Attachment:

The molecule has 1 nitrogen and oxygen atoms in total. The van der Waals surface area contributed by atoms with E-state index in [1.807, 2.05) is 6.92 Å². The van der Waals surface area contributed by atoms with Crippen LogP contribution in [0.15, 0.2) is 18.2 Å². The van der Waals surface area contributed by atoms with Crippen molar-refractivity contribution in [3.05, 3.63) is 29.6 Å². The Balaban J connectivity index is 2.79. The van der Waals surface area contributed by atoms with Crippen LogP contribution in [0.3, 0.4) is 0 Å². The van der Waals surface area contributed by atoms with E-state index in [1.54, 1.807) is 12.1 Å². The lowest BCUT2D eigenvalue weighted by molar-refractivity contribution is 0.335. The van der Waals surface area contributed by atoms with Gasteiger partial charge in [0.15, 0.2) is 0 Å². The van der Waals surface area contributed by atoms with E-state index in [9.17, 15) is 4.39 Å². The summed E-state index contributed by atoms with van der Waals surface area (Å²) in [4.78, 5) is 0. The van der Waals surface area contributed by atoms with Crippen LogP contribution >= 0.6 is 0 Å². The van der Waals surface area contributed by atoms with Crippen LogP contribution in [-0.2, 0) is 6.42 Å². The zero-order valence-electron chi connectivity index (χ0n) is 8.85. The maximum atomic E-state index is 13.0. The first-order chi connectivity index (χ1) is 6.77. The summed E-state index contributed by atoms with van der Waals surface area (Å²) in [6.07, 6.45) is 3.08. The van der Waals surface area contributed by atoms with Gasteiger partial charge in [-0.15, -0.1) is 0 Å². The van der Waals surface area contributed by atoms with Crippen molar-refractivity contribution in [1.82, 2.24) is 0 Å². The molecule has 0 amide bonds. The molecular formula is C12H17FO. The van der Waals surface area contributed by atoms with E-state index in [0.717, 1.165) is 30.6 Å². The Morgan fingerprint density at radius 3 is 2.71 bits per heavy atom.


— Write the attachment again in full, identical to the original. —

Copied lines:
The molecule has 1 nitrogen and oxygen atoms in total. The van der Waals surface area contributed by atoms with E-state index in [1.807, 2.05) is 6.92 Å². The van der Waals surface area contributed by atoms with Crippen LogP contribution in [0.15, 0.2) is 18.2 Å². The van der Waals surface area contributed by atoms with Crippen molar-refractivity contribution in [3.05, 3.63) is 29.6 Å². The Balaban J connectivity index is 2.79. The van der Waals surface area contributed by atoms with Crippen LogP contribution in [0.3, 0.4) is 0 Å². The van der Waals surface area contributed by atoms with E-state index in [1.54, 1.807) is 12.1 Å². The lowest BCUT2D eigenvalue weighted by molar-refractivity contribution is 0.335. The van der Waals surface area contributed by atoms with Gasteiger partial charge in [0.15, 0.2) is 0 Å². The van der Waals surface area contributed by atoms with E-state index in [9.17, 15) is 4.39 Å². The summed E-state index contributed by atoms with van der Waals surface area (Å²) in [4.78, 5) is 0. The van der Waals surface area contributed by atoms with Crippen LogP contribution >= 0.6 is 0 Å². The van der Waals surface area contributed by atoms with Crippen LogP contribution in [-0.2, 0) is 6.42 Å². The zero-order valence-electron chi connectivity index (χ0n) is 8.85. The maximum atomic E-state index is 13.0. The first-order chi connectivity index (χ1) is 6.77. The summed E-state index contributed by atoms with van der Waals surface area (Å²) in [6.07, 6.45) is 3.08. The van der Waals surface area contributed by atoms with Gasteiger partial charge in [-0.15, -0.1) is 0 Å². The van der Waals surface area contributed by atoms with Crippen molar-refractivity contribution in [1.82, 2.24) is 0 Å². The molecule has 0 amide bonds. The molecular formula is C12H17FO. The van der Waals surface area contributed by atoms with E-state index in [0.717, 1.165) is 30.6 Å². The Morgan fingerprint density at radius 3 is 2.71 bits per heavy atom.